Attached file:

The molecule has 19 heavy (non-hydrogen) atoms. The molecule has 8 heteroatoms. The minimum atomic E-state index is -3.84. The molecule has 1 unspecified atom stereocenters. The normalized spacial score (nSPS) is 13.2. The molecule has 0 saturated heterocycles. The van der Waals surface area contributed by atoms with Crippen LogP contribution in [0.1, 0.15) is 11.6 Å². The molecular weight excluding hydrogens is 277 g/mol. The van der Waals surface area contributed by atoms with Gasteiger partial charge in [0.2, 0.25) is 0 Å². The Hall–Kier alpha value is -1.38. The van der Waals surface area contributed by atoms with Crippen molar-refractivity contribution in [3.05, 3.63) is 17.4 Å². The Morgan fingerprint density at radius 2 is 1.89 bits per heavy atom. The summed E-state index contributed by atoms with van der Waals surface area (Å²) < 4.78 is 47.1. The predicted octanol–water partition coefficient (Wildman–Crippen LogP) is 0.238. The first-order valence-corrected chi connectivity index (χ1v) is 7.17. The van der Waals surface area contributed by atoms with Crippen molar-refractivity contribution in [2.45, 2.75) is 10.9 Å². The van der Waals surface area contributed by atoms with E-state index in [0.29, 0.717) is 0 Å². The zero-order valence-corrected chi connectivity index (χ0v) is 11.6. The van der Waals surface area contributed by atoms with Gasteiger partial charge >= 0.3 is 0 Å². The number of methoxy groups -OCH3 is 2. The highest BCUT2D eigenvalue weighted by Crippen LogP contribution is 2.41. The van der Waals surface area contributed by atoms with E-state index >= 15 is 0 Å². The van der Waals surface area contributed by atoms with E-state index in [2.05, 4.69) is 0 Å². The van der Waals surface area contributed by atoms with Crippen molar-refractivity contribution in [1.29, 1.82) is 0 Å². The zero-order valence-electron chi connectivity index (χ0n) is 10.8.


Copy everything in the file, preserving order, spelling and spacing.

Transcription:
The molecule has 19 heavy (non-hydrogen) atoms. The molecule has 8 heteroatoms. The minimum atomic E-state index is -3.84. The molecule has 1 unspecified atom stereocenters. The normalized spacial score (nSPS) is 13.2. The molecule has 0 saturated heterocycles. The van der Waals surface area contributed by atoms with Crippen LogP contribution in [0.1, 0.15) is 11.6 Å². The molecular weight excluding hydrogens is 277 g/mol. The van der Waals surface area contributed by atoms with Gasteiger partial charge in [0.2, 0.25) is 0 Å². The Hall–Kier alpha value is -1.38. The van der Waals surface area contributed by atoms with Crippen molar-refractivity contribution in [3.05, 3.63) is 17.4 Å². The Morgan fingerprint density at radius 2 is 1.89 bits per heavy atom. The summed E-state index contributed by atoms with van der Waals surface area (Å²) < 4.78 is 47.1. The predicted octanol–water partition coefficient (Wildman–Crippen LogP) is 0.238. The first-order valence-corrected chi connectivity index (χ1v) is 7.17. The van der Waals surface area contributed by atoms with Crippen molar-refractivity contribution in [2.45, 2.75) is 10.9 Å². The van der Waals surface area contributed by atoms with E-state index in [0.29, 0.717) is 0 Å². The zero-order valence-corrected chi connectivity index (χ0v) is 11.6. The van der Waals surface area contributed by atoms with Gasteiger partial charge >= 0.3 is 0 Å². The number of methoxy groups -OCH3 is 2. The highest BCUT2D eigenvalue weighted by Crippen LogP contribution is 2.41. The van der Waals surface area contributed by atoms with E-state index >= 15 is 0 Å². The van der Waals surface area contributed by atoms with E-state index in [2.05, 4.69) is 0 Å². The van der Waals surface area contributed by atoms with Crippen molar-refractivity contribution in [1.29, 1.82) is 0 Å². The zero-order valence-electron chi connectivity index (χ0n) is 10.8.